This tune is not nearly as challenging as it sounds. Move into position at the seventh fret near the end of measure two. Get the note on the D string at the 9th fret with your pinky, and 10th fret on the B with your ring finger. Use your first finger to fret the 7th fret on the low D string. Stay in this position through the fourth measure until the 4-2 slide.Learn
More about Sailor's Hornpipe
"Sailor's Hornpipe" or "Sailors ' Hornpipe" is known by many alternative titles, including the "School Hornpipe", and of course, it has many different arrangements. The usual tune for this dance was first published in 1797 or 1798 by J as the "College Hornpipe." London's Dale. Before that, it was included in collections of documents–for example, the excellent syncopated edition in the journal of William Vickers published on Tyneside in 1770. At the time, I was in a folk band called Kevin Ayers and the Whole World, and that tune always made the audience jump and clap, so it ended up being the last piece of music on Tubular Bells. He told The Daily Mail: "The first really difficult thing I learned to play on this mandolin was The Sailor's Hornpipe, which I purchased for a tenner in Reading when I was 16, where I grew up." The dance became a common on-board ship because of the small space that the dance needed and no need for a partner. But the 19th century saw the introduction of the more familiar form of the "hornpipe of sailors." The dance imitates a sailor's life and aboard the ship's duties. The dance gestures are supported by nautical tasks (e.g., rowing, rowing, scaling rigging, and greeting).
Learn 3 different versions of Sailor's Hornpipe, which are all shown on this page. We recommend that you get started with the Scruggs style version, where you’ll learn basic roll pattern and left hand articulations like slides, hammer-ons, and pull-offs. Next, move on to the Melodic arrangement to learn how to play the melody for Sailor's Hornpipe using scales and up the next positions. Lastly, you can check out the Single-string arrangement.
Use the Tunefox Lick Switcher to explore improvisation and creativity inside the Sailor's Hornpipe tablatures. The Lick Switcher will allow you to create your own arrangement using pre-built licks that are handmade by professional musicians. To use the Lick Switcher, click on the text above specific measures that says "Original Measure" and select between a variety of new licks for that measure. You'll find that there are different style licks such as Scruggs, Melodic, Jazz, and more. At the bottom of your page you'll also find a button that says "Shuffle Licks." Click this button and watch the licks randomly shuffle throughout the song.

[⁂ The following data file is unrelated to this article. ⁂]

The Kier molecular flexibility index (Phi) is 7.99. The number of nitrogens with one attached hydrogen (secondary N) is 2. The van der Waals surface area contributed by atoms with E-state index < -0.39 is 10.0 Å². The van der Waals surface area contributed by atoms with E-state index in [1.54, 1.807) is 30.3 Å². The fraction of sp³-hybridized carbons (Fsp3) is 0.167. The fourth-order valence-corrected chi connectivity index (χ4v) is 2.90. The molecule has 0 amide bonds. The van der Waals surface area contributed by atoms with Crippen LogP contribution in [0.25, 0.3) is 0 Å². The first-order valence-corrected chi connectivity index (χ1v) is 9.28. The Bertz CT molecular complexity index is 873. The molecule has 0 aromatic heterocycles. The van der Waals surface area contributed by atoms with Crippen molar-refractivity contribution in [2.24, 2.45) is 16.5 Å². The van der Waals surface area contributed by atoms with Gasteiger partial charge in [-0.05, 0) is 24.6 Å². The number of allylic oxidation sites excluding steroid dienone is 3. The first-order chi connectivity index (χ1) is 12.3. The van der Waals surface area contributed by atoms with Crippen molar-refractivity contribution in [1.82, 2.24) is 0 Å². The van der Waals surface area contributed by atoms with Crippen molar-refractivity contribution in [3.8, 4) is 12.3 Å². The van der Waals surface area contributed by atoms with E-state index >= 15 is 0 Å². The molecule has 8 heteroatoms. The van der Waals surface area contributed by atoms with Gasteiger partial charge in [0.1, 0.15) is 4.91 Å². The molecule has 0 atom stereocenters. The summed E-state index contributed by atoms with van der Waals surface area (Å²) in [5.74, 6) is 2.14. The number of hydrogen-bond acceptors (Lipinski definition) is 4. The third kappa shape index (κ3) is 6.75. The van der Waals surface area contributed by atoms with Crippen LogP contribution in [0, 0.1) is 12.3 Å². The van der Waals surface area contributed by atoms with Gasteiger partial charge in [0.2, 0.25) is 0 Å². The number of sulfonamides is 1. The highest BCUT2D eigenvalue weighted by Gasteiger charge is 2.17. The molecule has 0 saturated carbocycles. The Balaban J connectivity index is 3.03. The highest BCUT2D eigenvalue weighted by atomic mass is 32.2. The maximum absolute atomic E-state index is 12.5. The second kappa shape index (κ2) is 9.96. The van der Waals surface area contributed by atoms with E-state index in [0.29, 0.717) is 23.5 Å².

There are a number of fantastic learning tools in Tunefox to help you memorize, learn by ear, and improve your speed. These special features are found in the "Tools" menu at the bottom right of your screen. The "Hide Notes" tool will hide a number of the notes in the tab so you can use your ears to learn parts of the melody of the Sailor's Hornpipe. Next, try out the "Memory Train" tool, which will hide more and more notes each time the song or measure loops. This will help get you off of the tab you’ve been working with so you can play it by memory. The "Speed Up" feature gradually speeds up the song so you can hone your technique and challenge yourself to go faster.
Each arrangement of Sailor's Hornpipe for banjo features real-sounding backing tracks. Use these backing tracks to polish up the solo you’re working on. You can mix the banjo, band, and metronome up or down so that you have several options for your practice.
When you’ve finished creating your arrangement of Sailor's Hornpipe, export your song arrangement to PDF file. This feature is for members of Tunefox, only.